In order to properly ground a swimming pool to the earth, steel wires or rods are used. Grounding does not affect the operation of the electrical equipment, and carries no current, unless there is a problem.
Bonding is your continuity in the electrical system, a bare copper wire that is connected to all steel and electrical parts, and grounding is the pathway out of the loop, into the ground. Check with your town or inspector on details related to bonding and grounding requirements in your area, but all pools should be bonded and grounded.
Diving Boards and Pool Depth
Your Building Department can indicate and inform you, whether or not you can install a diving board. Standards require that a "diving pool" at the deep end must be at least 8’ deep, and there are minimums for length and width as well. Safety codes also states that the diving board must be permanently attached to the deck (and bonded).
Diving boards also must have a specific height, length and overhang dimensions. The amount of head room underneath the diving board is stated in the state regulations, and diving boards over a specific height are required to have guard rails.
If you have doubts on the compliance of your current or planned diving board, check with your local Building Department for requirements. Every state is different. You may find diving board regulations for your state online, with a few searches.
Pool Fencing, Pool Alarms and Door alarms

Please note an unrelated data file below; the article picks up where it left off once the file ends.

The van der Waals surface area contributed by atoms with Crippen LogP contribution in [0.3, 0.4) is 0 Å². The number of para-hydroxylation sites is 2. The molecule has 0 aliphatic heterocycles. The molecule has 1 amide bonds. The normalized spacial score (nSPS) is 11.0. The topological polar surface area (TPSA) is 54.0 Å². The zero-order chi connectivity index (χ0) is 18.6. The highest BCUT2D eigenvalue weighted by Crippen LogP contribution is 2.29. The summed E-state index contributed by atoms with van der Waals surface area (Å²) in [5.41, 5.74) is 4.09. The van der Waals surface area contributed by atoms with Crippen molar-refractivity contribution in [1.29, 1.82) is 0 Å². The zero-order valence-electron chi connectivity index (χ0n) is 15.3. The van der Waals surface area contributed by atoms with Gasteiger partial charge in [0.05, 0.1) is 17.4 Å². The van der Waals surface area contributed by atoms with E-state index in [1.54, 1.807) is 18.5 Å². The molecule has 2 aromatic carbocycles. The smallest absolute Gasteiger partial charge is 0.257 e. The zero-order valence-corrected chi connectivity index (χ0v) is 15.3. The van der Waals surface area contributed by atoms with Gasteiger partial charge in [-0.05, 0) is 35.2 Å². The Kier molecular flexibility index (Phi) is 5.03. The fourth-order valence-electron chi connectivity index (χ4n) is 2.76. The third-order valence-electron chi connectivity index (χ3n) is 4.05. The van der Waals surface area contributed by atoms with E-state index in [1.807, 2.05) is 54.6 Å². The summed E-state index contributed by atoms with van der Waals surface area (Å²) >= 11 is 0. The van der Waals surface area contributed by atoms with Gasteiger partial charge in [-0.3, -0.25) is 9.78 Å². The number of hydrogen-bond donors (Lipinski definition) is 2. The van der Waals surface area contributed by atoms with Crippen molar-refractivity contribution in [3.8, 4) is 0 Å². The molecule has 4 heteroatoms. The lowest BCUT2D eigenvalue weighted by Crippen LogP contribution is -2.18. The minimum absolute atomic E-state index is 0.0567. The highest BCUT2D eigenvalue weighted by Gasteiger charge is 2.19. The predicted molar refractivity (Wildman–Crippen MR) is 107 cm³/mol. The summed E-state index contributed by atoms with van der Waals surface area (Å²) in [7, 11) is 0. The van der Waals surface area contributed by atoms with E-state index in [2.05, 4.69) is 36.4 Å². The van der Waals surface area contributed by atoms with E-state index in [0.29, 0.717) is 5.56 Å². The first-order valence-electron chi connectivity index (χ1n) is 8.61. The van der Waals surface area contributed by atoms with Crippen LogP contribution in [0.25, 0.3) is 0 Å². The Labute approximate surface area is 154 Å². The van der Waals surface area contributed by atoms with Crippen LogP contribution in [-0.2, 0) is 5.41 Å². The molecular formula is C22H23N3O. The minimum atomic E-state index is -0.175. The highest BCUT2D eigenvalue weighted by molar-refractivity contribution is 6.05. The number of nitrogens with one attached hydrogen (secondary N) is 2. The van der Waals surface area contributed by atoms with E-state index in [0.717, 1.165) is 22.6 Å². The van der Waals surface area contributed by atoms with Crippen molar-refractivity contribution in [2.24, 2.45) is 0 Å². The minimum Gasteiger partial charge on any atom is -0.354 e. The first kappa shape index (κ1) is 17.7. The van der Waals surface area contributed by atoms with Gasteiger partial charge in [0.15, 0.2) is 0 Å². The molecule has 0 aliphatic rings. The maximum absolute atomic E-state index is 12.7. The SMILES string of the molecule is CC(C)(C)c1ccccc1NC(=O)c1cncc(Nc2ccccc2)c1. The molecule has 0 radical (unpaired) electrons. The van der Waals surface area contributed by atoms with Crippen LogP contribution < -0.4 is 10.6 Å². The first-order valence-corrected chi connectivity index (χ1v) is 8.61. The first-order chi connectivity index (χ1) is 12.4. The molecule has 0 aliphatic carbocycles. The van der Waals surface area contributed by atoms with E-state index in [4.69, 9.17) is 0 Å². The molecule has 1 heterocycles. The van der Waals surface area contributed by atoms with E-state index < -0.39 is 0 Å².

Most towns require your swimming pool to be fenced in with a self-closing, self-latching gate. In addition, many towns will also require additional Layers of Protection, such as pool alarms to be installed. Door alarms can be also be called for on your pool entry doors, windows and gates.
New York code requires that any swimming pool that is installed, constructed, or modified after December 14, 2006, must have an approved pool alarm. Florida will require door alarms on all doors leading out to the pool, and out west, the California Pool Safety Act requires that all new pool construction or renovation permits have safety features in addition to a proper pool fence, and you can choose from (7) options.
Dual Main Drains
With the signing into law of the Virginia Graeme Baker Act (VGB), all pools and spas that are constructed must have dual main drains, 36” apart, and a cover that confirms with the reference standard. This law is specifically designed to prevent future entrapment injuries. The pool water is drawn through both main drains simultaneously, which removes the possibility of being held down by strong suction or stuck on the drain cover.